Language Snobs Will Hate These Words

Language Snobs, Go Home!

By themselves, words can’t be right or wrong. They gain “rightness” in social context. Like coq au vin and fried chicken, there are times for keeping things casual and for gussying up. We understand that words are useful only because people use them – We don’t make them legitimate, we just reflect the way language is used.

So, let’s take a peek at nonstandard and informal words that have snuck into the dictionary through popular use. These words are the chicken nuggets of English—maybe not ones you’d have at a fancy dinner, but flavorful (meaningful) all the same. Word snobs might say these are utterly distasteful. But, honestly, who doesn’t sneak a chicken nugget now and then?


Alright is totally alright to use in informal writing and dialogue. It’s the chicken nugget of all right. One of the most well-known word snobs, H.W. Fowler (who wrote A Dictionary of Modern English Usage) would roll over in his grave knowing we’re giving alright the green light.Alright follows the form of other words recognized by dictionaries, like already and altogether, but some grammar resources say alright is nothing more than a spelling mistake. If we threw out every word that was once a spelling mistake, we also wouldn’t be able to use culprit, nickname, or pea. Sheesh.


Anyways, the nonstandard form of anyway, is frequently heard in spoken conversation, but it also crops up in writing. Is the iPhone generation to blame for the “distasteful” s at the end? Not at all. Anyways has been around since the 1500s! “So, like, anyways, back to my knight in shining armor…literally...”

In conversation, if you’re not going for the drawn out “anywayyyyyy,” sometimes adding a zesty s is the best way to punctuate the adverb. Again, this is a chicken-nugget, super caj (casual for casual) way of speaking. An even better form (if you’re brave enough) is “anytoots”, but we’ll just take it one step at a time.



Conversate is a nonstandard word that wants to play dress up. It’s like making coq au vin out of chicken nuggets (which would be soggy, but perfectly delicious…what’s not to love about fried chicken and wine?). The word gained popularity in the 2000s, but it’s been around since the ’70s when it was created from the word conversation. Because converse is the gold-standard form, conversate takes a relaxed, sometimes humorous slant. It’s a great word for catchy rhymes. Need a slogan for an artsy get-together? “Create and Conversate!” Or – as we’re all about being nonstandard today – how about rewriting the definition altogether: “Conversate = to date using the exchange of words only.”


Firstly holds a jaunty spot in the dictionary as a variation of the more popular first. It joins anyways as a chicken-nugget word that’s been infuriating grammar snobs since the 1500s.

This word, like the others in the show, is a prime example of how adding a couple additional letters (i.e. meaningful English suffixes) doesn’t change the entire meaning of the word, and that’s why these nonstandard forms aren’t completely problematic. The –ly of firstly doesn’t send people into a tailspin of confusion (“Firstly!? What does that even mean?!”). Firstly still recognizably means first. Now, if someone said bleislvi to mean first, there’d be a major issue and the snobs could whine all they want.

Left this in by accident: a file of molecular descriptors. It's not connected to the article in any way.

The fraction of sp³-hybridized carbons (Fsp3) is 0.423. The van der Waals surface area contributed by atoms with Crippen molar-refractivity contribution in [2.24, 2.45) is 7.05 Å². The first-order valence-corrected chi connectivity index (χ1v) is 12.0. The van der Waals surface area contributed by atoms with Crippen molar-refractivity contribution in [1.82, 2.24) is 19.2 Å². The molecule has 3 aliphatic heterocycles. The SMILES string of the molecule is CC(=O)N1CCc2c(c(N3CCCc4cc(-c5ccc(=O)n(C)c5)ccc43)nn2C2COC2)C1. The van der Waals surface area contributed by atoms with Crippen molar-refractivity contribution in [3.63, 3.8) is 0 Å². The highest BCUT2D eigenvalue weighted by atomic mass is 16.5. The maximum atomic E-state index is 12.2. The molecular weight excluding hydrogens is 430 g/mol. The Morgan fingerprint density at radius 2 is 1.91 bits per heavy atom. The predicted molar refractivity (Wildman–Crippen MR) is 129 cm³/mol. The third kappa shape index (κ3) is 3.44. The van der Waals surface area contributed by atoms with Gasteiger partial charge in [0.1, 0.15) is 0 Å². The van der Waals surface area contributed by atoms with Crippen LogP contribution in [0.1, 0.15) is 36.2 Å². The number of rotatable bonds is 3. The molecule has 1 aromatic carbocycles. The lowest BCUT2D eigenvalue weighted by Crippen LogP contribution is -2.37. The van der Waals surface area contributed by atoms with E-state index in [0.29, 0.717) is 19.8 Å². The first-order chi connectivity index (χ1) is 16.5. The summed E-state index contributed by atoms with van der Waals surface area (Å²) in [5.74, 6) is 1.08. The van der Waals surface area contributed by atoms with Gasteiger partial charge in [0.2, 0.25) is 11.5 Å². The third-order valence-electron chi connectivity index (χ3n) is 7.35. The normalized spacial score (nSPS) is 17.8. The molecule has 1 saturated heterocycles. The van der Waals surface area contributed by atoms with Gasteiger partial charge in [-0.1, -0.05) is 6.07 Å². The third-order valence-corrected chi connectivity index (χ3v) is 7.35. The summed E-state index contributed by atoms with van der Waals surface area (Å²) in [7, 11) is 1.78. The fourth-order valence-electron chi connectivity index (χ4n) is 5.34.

This one could be funner-up to the biggest chicken-nugget word on the list. Funner is a very informal substitute for more fun, as in, “We’re having a funner time writing about nonstandard words than we thought we would.” And think about it, “We’re having a more fun time…” sounds wrong anyway(s)!


Impactful is one of the chicken-nugget words language snobs love to hate. In fact, the revulsion directed at impactful is so intense, the word warranted a lengthy “usage note” under the entry.

Haters consider impactful a “barbarous” and “ugly usage” of English. They claim the word lacks the meaning of other adjectives ending in –ful, namely that impactful can’t mean “full of impact” because that doesn’t make sense. Ok. Does lawful mean “full of law” or forgetful “full of forget”? Not literally, no. BUT the –ful suffix has other denotations, like “having or characterized by” or “able to,” both of which could apply here: “having impact,” “able to impact.”


Roll your eyes if you want: Irregardless is a word.

There are 3 kinds of people in life: Those who become infuriated by the use of this word, those who politely smile and move on with the conversation (the ones who know regardless and irrespective are standard forms, but they understand exactly what you mean, so no need to be a schoolmarm), and the ones who give no reaction (because they also don’t give a whiz).Irregardless has been around since at least the 1870s, and early examples of its use are by educated journalists. The beef with this word may have originated from its embrace of the dreaded double negative. Word snobs must only like music in which singers “cannot get any satisfaction” and croon “it is not me, babe.” Go ahead, let your hair down, irregardless of what anyone else thinks.


As it turns out, snuck isn’t exactly a chicken-nugget word anymore. Educated professionals use snuck as the past tense form of sneak so frequently that it really isn’t considered nonstandard now. In fact, it’s the only past-tense form of sneak that many people know to use. Sneaked has a strange sound to young folks especially, but this was once the standard form, and is still used in highly formal writing.

So here’s the deal: there are tons of ways to cook a chicken; dress it up or fry it up, it’ll still taste good. These nonstandard chicken-nugget words aren’t for the black-tie ball, but they’re still full of flavor in their own right, and they’ve got a place in our hearts and our dictionary. Take that, language snobs.

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